I found a problem that I think helps no one last year teaching entrepreneurship at NYU, also as a mentor. Nearly all the students I worked with were born outside the U.S. They picked my course, “Entrepreneurial Marketing and Sales” or picked me as a mentor largely because they liked entrepreneurship. Many wanted to become entrepreneurs.
As much as they wanted to start businesses, many of our conversations had this phrase in them:
… but I have to get a job with a big company to sponsor my visa.
Non-citizens who wanted to start companies either had to leave the country to start one or work at a big company to stay.
Following on the success of the Women in Entrepreneurship panel I helped organize at NYU, I suggested to a couple people the idea of a panel on non-citizens who wanted to start companies here. People liked the idea and it took off. Now it’s happening.
The panel has
- Three non-U.S.-citizens who found ways to start companies here and stay
- One immigration lawyer who knows the rules
- One Director of NYU’s Entrepreneurship Institute, well-connected in New York’s entrepreneurship community to Moderate
The idea is to show non-citizens that staying is possible, despite the red tape by having a panel of similar people who found ways to stay. It’s not a how-to session, but I hope more inspiring. I believe it will help people like my students by showing them paths they could take and will help New York City and this country by retaining passionate entrepreneurs to start companies, create jobs, innovate, and all the other things successful entrepreneurs do. Otherwise they’d do it elsewhere. Members of the entrepreneurial community tell me the rules make starting a company too hard and pushes out people who would help our economy. In the long term, I support changing the rules. For now, I expect this panel will help people more immediately.
Click here to register. It’s free!
Here is the information from the registration page. We’re still finishing it, but I’d rather put it up early than wait.
Please tell people who might be interested in it about it.
Can you start a company in the United States if youâ€™re not a citizen?
Can you get your great idea off the ground on a student visa?
What challenges do international entrepreneurs face here in New York, and what resources are available to them?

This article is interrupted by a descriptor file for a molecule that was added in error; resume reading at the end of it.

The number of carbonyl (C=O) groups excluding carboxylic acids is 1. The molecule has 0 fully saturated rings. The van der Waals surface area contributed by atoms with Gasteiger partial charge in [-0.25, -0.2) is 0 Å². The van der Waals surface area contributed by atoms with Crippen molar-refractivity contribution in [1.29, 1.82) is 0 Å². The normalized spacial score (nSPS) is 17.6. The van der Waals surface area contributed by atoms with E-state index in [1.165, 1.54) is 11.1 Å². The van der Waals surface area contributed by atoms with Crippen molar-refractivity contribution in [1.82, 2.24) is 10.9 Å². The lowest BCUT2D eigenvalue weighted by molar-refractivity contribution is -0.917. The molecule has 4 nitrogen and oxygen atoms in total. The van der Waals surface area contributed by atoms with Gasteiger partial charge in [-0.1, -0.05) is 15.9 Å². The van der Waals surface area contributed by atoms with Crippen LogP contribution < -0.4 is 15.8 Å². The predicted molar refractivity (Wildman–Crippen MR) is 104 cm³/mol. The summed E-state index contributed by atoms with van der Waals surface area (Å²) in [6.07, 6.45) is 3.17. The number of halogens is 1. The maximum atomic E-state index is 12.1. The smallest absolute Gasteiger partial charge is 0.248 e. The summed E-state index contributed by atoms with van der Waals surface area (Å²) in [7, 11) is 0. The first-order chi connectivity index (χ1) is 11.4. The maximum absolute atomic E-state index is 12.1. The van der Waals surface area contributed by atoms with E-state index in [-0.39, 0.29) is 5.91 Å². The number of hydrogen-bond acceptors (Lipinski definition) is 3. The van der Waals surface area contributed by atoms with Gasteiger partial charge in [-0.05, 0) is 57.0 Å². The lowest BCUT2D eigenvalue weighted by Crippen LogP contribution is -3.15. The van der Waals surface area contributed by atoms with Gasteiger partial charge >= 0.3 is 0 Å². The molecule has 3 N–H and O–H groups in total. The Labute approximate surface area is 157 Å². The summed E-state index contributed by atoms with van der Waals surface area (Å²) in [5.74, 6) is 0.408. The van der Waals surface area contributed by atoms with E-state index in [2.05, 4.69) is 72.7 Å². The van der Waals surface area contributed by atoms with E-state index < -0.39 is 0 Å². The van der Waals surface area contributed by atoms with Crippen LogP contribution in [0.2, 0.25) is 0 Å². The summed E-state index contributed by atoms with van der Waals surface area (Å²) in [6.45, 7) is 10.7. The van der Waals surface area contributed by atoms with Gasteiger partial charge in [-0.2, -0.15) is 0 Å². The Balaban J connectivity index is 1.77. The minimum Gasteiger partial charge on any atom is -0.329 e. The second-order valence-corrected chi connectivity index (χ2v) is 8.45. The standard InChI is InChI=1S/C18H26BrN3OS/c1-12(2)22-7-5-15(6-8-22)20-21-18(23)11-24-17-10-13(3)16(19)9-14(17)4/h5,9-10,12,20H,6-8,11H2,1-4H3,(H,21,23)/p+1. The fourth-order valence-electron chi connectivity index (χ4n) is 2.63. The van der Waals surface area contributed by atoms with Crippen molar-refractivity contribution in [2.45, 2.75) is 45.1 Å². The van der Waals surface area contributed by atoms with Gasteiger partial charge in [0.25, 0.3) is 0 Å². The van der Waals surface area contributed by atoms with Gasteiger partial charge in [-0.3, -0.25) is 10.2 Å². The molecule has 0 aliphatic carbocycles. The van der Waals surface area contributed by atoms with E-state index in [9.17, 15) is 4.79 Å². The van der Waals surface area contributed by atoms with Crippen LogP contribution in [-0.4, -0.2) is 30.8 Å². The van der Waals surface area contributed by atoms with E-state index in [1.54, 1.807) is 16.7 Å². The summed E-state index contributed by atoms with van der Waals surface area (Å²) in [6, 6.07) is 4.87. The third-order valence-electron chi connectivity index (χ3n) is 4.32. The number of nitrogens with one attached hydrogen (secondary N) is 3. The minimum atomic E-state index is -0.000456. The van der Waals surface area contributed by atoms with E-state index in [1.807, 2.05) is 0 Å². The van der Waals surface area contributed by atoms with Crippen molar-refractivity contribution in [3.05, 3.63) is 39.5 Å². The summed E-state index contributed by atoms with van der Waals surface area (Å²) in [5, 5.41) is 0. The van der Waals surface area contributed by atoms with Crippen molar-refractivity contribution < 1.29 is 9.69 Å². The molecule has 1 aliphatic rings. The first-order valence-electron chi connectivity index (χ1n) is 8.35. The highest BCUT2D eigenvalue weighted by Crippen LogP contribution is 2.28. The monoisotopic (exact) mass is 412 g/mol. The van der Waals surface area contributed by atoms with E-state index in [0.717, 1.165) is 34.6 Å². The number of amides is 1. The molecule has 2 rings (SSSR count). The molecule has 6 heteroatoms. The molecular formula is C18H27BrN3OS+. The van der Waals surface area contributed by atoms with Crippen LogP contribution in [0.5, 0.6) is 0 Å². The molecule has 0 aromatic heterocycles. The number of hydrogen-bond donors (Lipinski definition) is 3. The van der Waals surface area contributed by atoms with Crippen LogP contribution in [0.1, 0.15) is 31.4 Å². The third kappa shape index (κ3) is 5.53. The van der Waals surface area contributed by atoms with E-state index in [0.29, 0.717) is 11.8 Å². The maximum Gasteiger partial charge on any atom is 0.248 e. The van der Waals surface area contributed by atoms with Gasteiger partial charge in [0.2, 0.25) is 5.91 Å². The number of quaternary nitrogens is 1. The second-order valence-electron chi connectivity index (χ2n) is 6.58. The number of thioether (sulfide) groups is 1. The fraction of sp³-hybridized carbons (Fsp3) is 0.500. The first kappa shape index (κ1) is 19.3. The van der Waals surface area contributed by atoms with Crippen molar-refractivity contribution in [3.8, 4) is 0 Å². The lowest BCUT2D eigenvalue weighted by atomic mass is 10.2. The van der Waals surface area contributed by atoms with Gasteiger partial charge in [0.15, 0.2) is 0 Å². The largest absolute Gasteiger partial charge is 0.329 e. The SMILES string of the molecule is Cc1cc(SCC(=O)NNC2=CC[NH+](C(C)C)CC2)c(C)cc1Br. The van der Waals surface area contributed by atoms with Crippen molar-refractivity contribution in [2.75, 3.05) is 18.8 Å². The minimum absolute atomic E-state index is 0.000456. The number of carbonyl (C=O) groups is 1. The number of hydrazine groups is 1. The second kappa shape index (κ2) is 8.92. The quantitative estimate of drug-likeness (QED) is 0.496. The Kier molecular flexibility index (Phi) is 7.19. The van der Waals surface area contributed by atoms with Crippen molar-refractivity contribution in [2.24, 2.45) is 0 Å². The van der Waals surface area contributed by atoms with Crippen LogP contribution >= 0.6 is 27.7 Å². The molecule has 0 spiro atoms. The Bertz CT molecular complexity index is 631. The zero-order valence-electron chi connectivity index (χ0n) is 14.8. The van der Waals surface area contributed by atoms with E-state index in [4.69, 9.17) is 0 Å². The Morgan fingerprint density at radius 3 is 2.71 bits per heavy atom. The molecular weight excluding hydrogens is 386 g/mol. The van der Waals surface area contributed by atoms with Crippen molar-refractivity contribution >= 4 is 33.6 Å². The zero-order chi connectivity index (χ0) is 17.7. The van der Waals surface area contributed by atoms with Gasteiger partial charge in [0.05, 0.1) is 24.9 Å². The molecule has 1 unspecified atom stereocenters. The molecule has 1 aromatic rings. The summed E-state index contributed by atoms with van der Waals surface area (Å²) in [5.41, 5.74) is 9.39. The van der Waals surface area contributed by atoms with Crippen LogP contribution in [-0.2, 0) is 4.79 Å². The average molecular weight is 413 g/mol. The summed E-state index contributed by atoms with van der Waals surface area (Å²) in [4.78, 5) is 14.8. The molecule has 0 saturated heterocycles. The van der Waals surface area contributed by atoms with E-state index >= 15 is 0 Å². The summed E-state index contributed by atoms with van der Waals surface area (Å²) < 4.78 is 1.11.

People have done it! The NYU Entrepreneurs Network, FWD.us, Bridge at Wagner, and the Wagner International Student SocietyÂ bring you a panel of international entrepreneurs who found ways to start ventures here whose experience you can learn from, as well as an immigration lawyer and the Director of NYU’s Entrepreneurship Institute.
Please join us at 5:00pm for light refreshments and a showcase in the Rice Room, where you’ll get to meet current international students at NYU working on start-up projects and connect with resources to start your own. The panel will start in Rudin at 6:30pm.
Lindsey Marshall Grey, Programs Director, NYU Entrepreneurial Institute (Moderator)
Lindsey Marshall Gray develops educational programs and events to inspire, educate, connect, and accelerate entrepreneurs across NYU. Lindsey is also a member of the Teaching Team for the National Science Foundationâ€™s (NSF) Innovation Corps (I-Corps) program. Prior to joining NYU, Lindsey worked for Innosight, an innovation firm founded by Clayton Christensen where she worked with Fortune 100 companies to help them identify strategic growth opportunities and build and invest in new businesses.Lindsey was also a Director for the marketing analytics consulting firm, Kantar Retail, where she helped develop and sell new technology solutions for the consumer packaged goods industry. Lindsey also worked at CVS /Caremark in the pharmacy retailerâ€™s strategic product development group.Lindsey received a Master of Business Administration from Harvard Business School and a Bachelor of Arts magna cum laude from Connecticut College.
Najia S Khalid, Associate, Wiggin and Dana LLP
Najia S. Khalid is an associate in the firm’s Labor, Employment and Benefits Group in the firm’s New Haven Office and serves as Co-Chair of the Diversity Committee. Najia concentrates in the area of Immigration and Nationality law, and since 2003 has gained extensive experience in the field in various capacities. She joined Wiggin and Dana in 2012 from the immigration practice group at Wormser, Kiely, Galef & Jacobs LLP in New York City. Najia has represented a wide range of clients, from national and multinational companies in a wide array of industries to artists, executives, journalists, religious groups, schools and scientists.She has represented clients in connection with nonimmigrant and immigrant visa petitions, labor certification applications, family-based petitions, adjustment of status and citizenship applications and immigration interviews. She also regularly counsels employers with respect to I-9 compliance and global immigration procedures.
Mehmet Kaptan, Feel Fresh Media
Kajal, Founfer, Founder, Kajal London
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